Shortly after Conneticut secured its fourth national championship on Monday night, indefatigable star guard Shabazz Napier could be found standing on the platform’s edge and shouting in delight at the faithful who traveled here for the end of an improbable journey. Eventually, the senior star climbed a dais and took a microphone and asked for everyone’s ears, and he then delivered his message to a cavernous arena and a worldwide audience. “This is what happens when you ban us,” Napier shouted, holding forth by not holding back on graduation rate penalties that left the program without a postseason to play in a year ago. If it was brash, it was nevertheless from the heart, which made it only appropriate for this month and this run and this night. “I just wanted to grab everyone’s attention and introduce the hungry Huskies, because it’s been two years,” Napier said. “We worked so hard for this. We didn’t want to lose it. So here we go, celebrating.” In a football palace, the Huskies claimed the spot atop the college basketball world for 2014 by grinding down Kentucky with a 60-54 win.
UConn completed its quick and triumphant turnaround from national champions in 2011 to a team that was banned from the NCAA’s last season to champs again this year. The Huskies, which finished the regular season with a 33-point loss a month ago, ended the year dancing and twirling title T-shirts above their heads. A record crowd of 79,238 saw an improbable UConn squad led by a pair of willful guards and a second-year coach who made the program his own this April become the first No. 7 seed ever to win the NCAA tournament. “It started 18 months ago when they kept believing and they stayed loyal to the program,” head coach Kevin Ollie said. “It’s a wonderful feeling to hold that trophy up and do it the right way. I think we did it the right way for 18 months, and we did it the right way in this NCAA tournament.” They did it behind Napier’s game-high 22 points, which cemented his Most Outstanding Player award. They did it behind Ryan Boatright, who added 14 points and played ravenous defense that unsettled another backcourt despite suffering an ankle sprain with nine minutes to play. And they did it by doing to Kentucky what no team in this tournament had: by pulling away late while the Wildcats wilted.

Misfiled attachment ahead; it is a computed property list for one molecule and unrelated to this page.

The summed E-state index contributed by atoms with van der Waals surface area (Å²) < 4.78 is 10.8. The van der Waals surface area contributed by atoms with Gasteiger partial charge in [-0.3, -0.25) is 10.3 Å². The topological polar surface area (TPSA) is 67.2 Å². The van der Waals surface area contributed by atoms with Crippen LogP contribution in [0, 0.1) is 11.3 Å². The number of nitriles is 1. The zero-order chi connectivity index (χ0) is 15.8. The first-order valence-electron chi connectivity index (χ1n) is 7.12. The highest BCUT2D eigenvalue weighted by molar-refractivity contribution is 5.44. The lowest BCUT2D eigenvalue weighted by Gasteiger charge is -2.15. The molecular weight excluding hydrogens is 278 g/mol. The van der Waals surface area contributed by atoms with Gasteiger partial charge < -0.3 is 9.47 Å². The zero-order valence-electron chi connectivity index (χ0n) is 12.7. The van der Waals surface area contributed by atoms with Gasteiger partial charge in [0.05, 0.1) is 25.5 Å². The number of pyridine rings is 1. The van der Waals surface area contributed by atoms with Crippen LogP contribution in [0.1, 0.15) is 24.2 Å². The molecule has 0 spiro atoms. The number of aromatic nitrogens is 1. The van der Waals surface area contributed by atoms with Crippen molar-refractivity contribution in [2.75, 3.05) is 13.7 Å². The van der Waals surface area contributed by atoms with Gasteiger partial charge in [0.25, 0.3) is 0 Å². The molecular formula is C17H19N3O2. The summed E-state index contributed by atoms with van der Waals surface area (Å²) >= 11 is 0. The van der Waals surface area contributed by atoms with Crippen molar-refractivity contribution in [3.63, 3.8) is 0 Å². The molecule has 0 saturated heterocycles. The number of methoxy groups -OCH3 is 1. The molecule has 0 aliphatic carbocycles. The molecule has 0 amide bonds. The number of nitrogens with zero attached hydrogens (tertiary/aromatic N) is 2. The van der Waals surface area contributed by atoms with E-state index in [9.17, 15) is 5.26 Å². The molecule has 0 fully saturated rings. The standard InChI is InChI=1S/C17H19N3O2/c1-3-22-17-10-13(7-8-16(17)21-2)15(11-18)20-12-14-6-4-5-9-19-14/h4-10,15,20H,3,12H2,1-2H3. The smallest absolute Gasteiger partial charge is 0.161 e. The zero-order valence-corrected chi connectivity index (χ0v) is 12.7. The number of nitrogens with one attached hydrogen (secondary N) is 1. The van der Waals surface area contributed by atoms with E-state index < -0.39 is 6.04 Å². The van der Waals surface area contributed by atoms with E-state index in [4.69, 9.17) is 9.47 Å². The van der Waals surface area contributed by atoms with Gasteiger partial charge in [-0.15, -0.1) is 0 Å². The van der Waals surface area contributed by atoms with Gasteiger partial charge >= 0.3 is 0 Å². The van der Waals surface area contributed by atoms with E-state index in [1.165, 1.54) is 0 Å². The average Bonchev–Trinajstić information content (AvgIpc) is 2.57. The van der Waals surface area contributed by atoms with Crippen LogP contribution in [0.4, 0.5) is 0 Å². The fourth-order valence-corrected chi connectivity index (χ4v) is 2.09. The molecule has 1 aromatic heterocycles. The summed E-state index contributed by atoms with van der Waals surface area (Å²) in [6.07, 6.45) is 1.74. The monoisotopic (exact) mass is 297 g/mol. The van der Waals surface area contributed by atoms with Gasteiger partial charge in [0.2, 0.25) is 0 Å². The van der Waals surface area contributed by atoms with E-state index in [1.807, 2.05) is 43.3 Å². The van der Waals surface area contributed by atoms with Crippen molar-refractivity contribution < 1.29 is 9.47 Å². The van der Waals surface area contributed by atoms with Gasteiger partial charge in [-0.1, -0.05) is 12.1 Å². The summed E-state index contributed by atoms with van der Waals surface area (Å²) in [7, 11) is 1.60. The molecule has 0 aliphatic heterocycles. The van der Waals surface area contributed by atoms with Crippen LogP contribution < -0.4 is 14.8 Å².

Kentucky, the nation’s preseason No. 1 team, had overcome an unexpectedly poor regular season and made it to this game with four straight victories over higher-seeded opponents. The last three were sealed by last-minute shots by freshman shooting guard Aaron Harrison, but this time there was no chance for another thrilling finish. The Wildcats were within one point with eight minutes to go but scored just seven more the rest of the way, recording just two field goals in the final six and a half minutes and never getting closer than four points in the final minute. After the Huskies extended their lead to six points with 25 seconds left, Aaron and his twin brother Andrew each missed three-pointers for Kentucky. Boatright ripped down the final rebound and literally ran off with a title.